I will say flat out that this upper was mildly uncomfortable to start. The thick tongue felt like it was digging into the front of my ankle on the first few runs. It has slits cut into it that allow it to lower into place when you tighten the laces and at first the positioning was causing some irritation. With time the material softened and the issue resolved completely. There is no softness whatsoever to this upper. If that is the sort of thing you require you will have to look elsewhere. That being said, once I broke in the upper, I actually enjoyed running in the shoe. I found that the most comfortable way for me to wear this shoe was actually to tighten them a little less than I usually would. If I dialed down the boa system too tight, it felt restrictive in the sense that there was too much pressure on the top and sides of my foot. When I left them feeling slightly loose I found the sweet spot. This took some trial and error and a few mid run adjustments.
The upper provided great protection and despite the use of durable materials it did not cause any irritation or rubbing. It has a slightly wide fit and a wide toe box. The midfoot fit is on the loose side or at least leaving them that way is what worked best for me. Not loose as in falling off, but loose to where I’m questioning if they’re tight enough. From my initial impressions I thought that there would be no way I’d consider wearing something like this all day, but the more I ran in it the more I liked it. I found the protective characteristics of the materials, breathability and ability to drain to be very beneficial. This shoe has an upper that couldn’t be described as comfortable but also couldn’t be described as uncomfortable. It is comfortable enough.
SIZING True to size
Choose a size smaller than normal
A size bigger than normal
HEEL FIT Normal
MIDFOOT FIT Wide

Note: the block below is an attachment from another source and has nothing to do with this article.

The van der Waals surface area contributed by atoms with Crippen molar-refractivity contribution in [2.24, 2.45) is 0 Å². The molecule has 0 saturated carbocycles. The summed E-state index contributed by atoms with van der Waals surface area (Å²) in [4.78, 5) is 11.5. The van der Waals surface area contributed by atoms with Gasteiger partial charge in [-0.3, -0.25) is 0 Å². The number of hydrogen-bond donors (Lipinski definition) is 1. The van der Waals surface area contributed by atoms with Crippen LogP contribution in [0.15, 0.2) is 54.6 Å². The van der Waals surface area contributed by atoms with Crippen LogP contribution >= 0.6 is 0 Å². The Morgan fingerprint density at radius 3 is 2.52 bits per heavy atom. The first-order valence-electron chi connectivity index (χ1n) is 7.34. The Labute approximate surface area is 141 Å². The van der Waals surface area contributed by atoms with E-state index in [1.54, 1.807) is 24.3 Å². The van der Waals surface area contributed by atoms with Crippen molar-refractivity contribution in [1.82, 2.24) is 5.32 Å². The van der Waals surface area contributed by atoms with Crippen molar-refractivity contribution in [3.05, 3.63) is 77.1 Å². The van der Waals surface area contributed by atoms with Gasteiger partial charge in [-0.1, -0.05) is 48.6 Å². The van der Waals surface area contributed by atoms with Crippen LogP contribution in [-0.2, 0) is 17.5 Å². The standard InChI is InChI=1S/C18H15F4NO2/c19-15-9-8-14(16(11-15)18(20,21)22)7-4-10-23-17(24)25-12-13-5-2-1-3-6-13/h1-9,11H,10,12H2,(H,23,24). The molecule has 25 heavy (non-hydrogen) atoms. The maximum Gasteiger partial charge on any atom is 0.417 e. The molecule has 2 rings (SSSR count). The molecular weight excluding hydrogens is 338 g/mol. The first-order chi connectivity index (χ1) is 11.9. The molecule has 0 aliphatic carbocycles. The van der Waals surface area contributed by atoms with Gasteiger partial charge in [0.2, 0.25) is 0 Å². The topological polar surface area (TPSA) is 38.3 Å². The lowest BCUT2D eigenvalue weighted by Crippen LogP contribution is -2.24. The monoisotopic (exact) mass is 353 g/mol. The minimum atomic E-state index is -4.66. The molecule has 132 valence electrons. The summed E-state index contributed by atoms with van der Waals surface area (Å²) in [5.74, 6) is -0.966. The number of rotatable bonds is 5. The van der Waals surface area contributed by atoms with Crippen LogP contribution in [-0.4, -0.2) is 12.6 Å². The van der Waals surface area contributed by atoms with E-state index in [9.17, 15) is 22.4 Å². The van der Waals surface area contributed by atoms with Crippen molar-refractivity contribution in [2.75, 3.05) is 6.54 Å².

TOEBOX FIT Wide
The Terrex Two boa started as a dud for me. After a break in period I grew fond of the fit and feel. There is an absolute trade off between protection/utility and luxury. The upper gets the job done but was mildly uncomfortable at first. I found the boa system to be very useful and that I liked having the ability to adjust my shoe on the fly with very little effort. I have no reason to believe it would malfunction but it would probably take a lot for me personally to put my trust in the dial on race day. The outsole and midsole combination works very well giving you ample grip, rebound and cushioning.
In comparing the Terrex Two to one of my go-to trail running shoes the Hoka One One speedgoat 2, I would put the ride quality right on par. The Terrex has slightly less cushioning and also a slightly more responsive ride than the Speedgoat. The comfort of the uppers are about the same once the Terrex is broken in. The Terrex has the edge on protection and an overall wider fit, especially in the toe box. In terms of grip and traction they are very close with the Terrex having a slight edge.
I would use these shoes for: regular training / long, slow training runs / short trail races (up to half marathons) / marathon and 50k trail races / ultra distances, 50 miles and greater